I remember so little from my childhood, at least very little that doesn’t have something to do with television, movies, radio, comic books, records. I remember the kids on American Bandstand giving an appallingly low score to Gene McDaniels’ “A Hundred Pounds of Clay” on the Rate-A-Record part of the show. I thought it was pretty cool. They trashed it (I was right: it was a huge hit). And I remember seeing Gary U.S. Bonds lip-sync “Quarter To Three,” a record so bursting with raucous abandon that I decided immediately that it was the best rock and roll single I’d ever heard. Apparently Dick Clark liked it also. Here’s how I recall it: after Mr. Bonds had finished his performance, he was asked to do it again. I’d never seen that happen before, an instant live encore of a new single on Bandstand. That was my introduction to “Quarter To Three.”
Years later, when Springsteen and the E Street Band used to storm into it near the close of their sets, I wondered if Bruce, Clarence and Steve saw that same Bandstand show. It’s certainly possible: Bandstand was the only collective national place to get a pop music fix on a daily basis. Local radio stations jumped on different singles at different times; my cousins in upstate New York might have been hearing songs that hadn’t made it to big city radio yet. But everybody watched Bandstand. “They’ll be rockin’ on Bandstand,” Chuck Berry wrote in “Sweet Little Sixteen,” and Chuck Berry was not a stupid man. Chuck Berry knew.
OK: Dick Clark was not Alan Freed. He wasn’t a true believer, wasn’t on a mission. He was not Murray The K or B. Mitchel Reed, or the manic local deejay on whatever station you might have listened to: he didn’t even pretend to be swept up or carried away by the music. He was a hustler with an angle, a smoothie, and I suppose we can partially blame him for the Avalonization of pop music. But if you were old enough, you listened to Freed or Murray at night, alone in your room, maybe with the transistor radio under the pillow; that’s where the mysteries of pop revealed themselves. Clark was for after school in the daylight in the living room, and wasn’t nearly as hip, but that’s where the kids danced, where the stars showed up. So everyone watched, especially during those years, those years swept under the historical rug, between when Elvis went off to Germany and The Beatles came from England. Scoff at those years if you like, but they brought the world The Drifters (second edition) and Spector and The Beach Boys and the girl groups and the Brill Building and early Motown and sophisticated soul and Del Shannon and Gene Pitney and The Four Seasons and Dick Dale & The Del-Tones. But that’s a whole other story.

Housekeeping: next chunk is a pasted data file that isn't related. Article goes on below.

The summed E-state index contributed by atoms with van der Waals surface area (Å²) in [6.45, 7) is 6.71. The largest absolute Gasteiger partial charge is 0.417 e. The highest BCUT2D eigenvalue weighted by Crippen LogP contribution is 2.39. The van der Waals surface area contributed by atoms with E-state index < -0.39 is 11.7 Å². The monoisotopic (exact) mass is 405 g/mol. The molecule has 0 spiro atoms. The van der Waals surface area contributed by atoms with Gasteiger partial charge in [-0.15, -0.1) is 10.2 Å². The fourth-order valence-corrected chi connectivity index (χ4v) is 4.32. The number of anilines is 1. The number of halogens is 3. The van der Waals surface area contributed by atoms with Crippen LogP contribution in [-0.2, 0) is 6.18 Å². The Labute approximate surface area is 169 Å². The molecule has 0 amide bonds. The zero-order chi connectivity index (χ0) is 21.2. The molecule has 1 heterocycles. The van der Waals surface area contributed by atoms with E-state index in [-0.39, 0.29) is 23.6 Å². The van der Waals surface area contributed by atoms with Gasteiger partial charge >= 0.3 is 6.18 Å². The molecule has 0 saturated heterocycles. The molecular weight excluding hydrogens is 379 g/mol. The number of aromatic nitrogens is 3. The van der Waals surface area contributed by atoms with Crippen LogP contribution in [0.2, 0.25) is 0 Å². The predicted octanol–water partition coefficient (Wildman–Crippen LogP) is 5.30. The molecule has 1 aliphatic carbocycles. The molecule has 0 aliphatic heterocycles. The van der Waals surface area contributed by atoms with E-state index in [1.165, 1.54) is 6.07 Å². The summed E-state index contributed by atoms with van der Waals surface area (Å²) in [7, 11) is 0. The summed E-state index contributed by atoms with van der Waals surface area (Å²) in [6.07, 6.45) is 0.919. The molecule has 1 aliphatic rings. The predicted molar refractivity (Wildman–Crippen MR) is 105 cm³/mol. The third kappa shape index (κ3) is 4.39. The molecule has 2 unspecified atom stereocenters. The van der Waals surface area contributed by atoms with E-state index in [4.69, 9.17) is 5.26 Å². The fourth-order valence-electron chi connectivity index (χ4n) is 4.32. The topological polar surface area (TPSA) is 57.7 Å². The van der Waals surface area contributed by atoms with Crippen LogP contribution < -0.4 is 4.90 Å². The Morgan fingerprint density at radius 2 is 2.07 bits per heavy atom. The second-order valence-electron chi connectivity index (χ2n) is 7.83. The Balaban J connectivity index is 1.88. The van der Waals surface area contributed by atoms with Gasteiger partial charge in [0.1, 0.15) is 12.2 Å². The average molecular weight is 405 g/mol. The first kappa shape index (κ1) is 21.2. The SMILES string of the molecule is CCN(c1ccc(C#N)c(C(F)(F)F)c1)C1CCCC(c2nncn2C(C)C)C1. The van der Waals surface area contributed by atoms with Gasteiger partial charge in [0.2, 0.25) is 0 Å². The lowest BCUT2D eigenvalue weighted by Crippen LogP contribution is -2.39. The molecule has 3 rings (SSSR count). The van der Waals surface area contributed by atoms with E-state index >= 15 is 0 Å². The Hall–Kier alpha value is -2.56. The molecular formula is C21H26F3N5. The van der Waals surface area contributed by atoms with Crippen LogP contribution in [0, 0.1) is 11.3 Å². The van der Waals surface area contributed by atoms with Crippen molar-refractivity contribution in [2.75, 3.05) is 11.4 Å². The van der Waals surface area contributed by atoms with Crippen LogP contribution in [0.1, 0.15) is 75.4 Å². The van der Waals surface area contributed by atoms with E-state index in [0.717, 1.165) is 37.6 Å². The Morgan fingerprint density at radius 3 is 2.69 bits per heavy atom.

What you need to do, to honor Dick Clark, is go out and buy some records. Not on Amazon or iTunes. Go out. Saturday is Record Store Day. And if you’re around New York City, there’s a Brooklyn Record Riot on Sunday in Williamsburg. Go buy some vinyl. Here’s another thing I remember: the day Gary U.S. Bonds was on Bandstand was in June of 1961, and I was a kid, and I had to go out and buy that 45 on Legrand Records immediately. I had to have that single so I could play it over and over. The same thing happened two summers later, in July when we had already left the city for vacation, and Little Stevie Wonder came on Bandstand to play “Fingertips, Part 2,” and I couldn’t walk to a record store, so I had to wait agonizing days before we could drive to a nearby drug store that sold 45s, and then I played that Tamla single repeatedly, indoors, instead of going outside to swim, or play ball, or whatever kids are supposed to do in the summertime.
Damn. Now that I think about it…have I gotten Bonds and Wonder jumbled up in my brain? Was it “Fingertips” and not “Quarter To Three” that got the on-the-spot encore? Oh, great. If my pop memory is failing, then it’s all over. I’ll go check on this. The point is, Bandstand was where I was introduced to both of them, and countless more, and whatever else Dick Clark (along with the disc jockeys of NY radio) brought me in his lifetime (and you have to acknowledge the hypercool Where The Action Is), it was the impulse to go out and spend what little money I had on the records that shaped my life. On the news of his death: I give it a 35. Too depressing, and the beat is too slow to dance to.